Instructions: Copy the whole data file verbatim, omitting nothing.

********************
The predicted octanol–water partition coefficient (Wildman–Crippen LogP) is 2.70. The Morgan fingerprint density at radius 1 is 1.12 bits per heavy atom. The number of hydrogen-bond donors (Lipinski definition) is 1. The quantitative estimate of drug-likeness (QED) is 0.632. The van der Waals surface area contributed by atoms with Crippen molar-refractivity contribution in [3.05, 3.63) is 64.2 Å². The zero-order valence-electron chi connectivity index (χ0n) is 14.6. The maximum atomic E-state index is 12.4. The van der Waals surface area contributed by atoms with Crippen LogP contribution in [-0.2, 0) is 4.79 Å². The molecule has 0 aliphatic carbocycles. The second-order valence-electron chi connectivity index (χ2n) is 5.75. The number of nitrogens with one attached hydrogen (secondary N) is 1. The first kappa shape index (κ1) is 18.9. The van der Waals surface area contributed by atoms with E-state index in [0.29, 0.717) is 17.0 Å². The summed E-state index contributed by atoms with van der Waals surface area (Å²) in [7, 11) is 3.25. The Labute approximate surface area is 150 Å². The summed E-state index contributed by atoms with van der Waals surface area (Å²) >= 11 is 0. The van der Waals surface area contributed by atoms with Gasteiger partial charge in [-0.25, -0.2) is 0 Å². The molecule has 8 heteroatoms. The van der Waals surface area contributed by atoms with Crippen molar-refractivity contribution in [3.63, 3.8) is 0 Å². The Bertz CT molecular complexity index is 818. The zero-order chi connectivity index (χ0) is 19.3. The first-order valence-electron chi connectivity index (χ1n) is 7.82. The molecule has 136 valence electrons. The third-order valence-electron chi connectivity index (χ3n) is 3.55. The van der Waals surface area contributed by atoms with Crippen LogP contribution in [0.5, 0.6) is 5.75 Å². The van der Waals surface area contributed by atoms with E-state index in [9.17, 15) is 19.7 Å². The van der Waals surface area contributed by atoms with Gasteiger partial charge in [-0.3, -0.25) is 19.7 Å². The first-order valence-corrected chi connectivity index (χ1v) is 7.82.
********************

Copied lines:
The predicted octanol–water partition coefficient (Wildman–Crippen LogP) is 2.70. The Morgan fingerprint density at radius 1 is 1.12 bits per heavy atom. The number of hydrogen-bond donors (Lipinski definition) is 1. The quantitative estimate of drug-likeness (QED) is 0.632. The van der Waals surface area contributed by atoms with Crippen molar-refractivity contribution in [3.05, 3.63) is 64.2 Å². The zero-order valence-electron chi connectivity index (χ0n) is 14.6. The maximum atomic E-state index is 12.4. The van der Waals surface area contributed by atoms with Crippen LogP contribution in [-0.2, 0) is 4.79 Å². The molecule has 0 aliphatic carbocycles. The second-order valence-electron chi connectivity index (χ2n) is 5.75. The number of nitrogens with one attached hydrogen (secondary N) is 1. The first kappa shape index (κ1) is 18.9. The van der Waals surface area contributed by atoms with E-state index in [0.29, 0.717) is 17.0 Å². The summed E-state index contributed by atoms with van der Waals surface area (Å²) in [7, 11) is 3.25. The Labute approximate surface area is 150 Å². The summed E-state index contributed by atoms with van der Waals surface area (Å²) >= 11 is 0. The van der Waals surface area contributed by atoms with Gasteiger partial charge in [-0.25, -0.2) is 0 Å². The molecule has 8 heteroatoms. The van der Waals surface area contributed by atoms with Crippen molar-refractivity contribution in [3.63, 3.8) is 0 Å². The Bertz CT molecular complexity index is 818. The zero-order chi connectivity index (χ0) is 19.3. The first-order valence-electron chi connectivity index (χ1n) is 7.82. The molecule has 136 valence electrons. The third-order valence-electron chi connectivity index (χ3n) is 3.55. The van der Waals surface area contributed by atoms with Crippen LogP contribution in [0.5, 0.6) is 5.75 Å². The van der Waals surface area contributed by atoms with E-state index in [9.17, 15) is 19.7 Å². The van der Waals surface area contributed by atoms with Gasteiger partial charge in [-0.3, -0.25) is 19.7 Å². The first-order valence-corrected chi connectivity index (χ1v) is 7.82.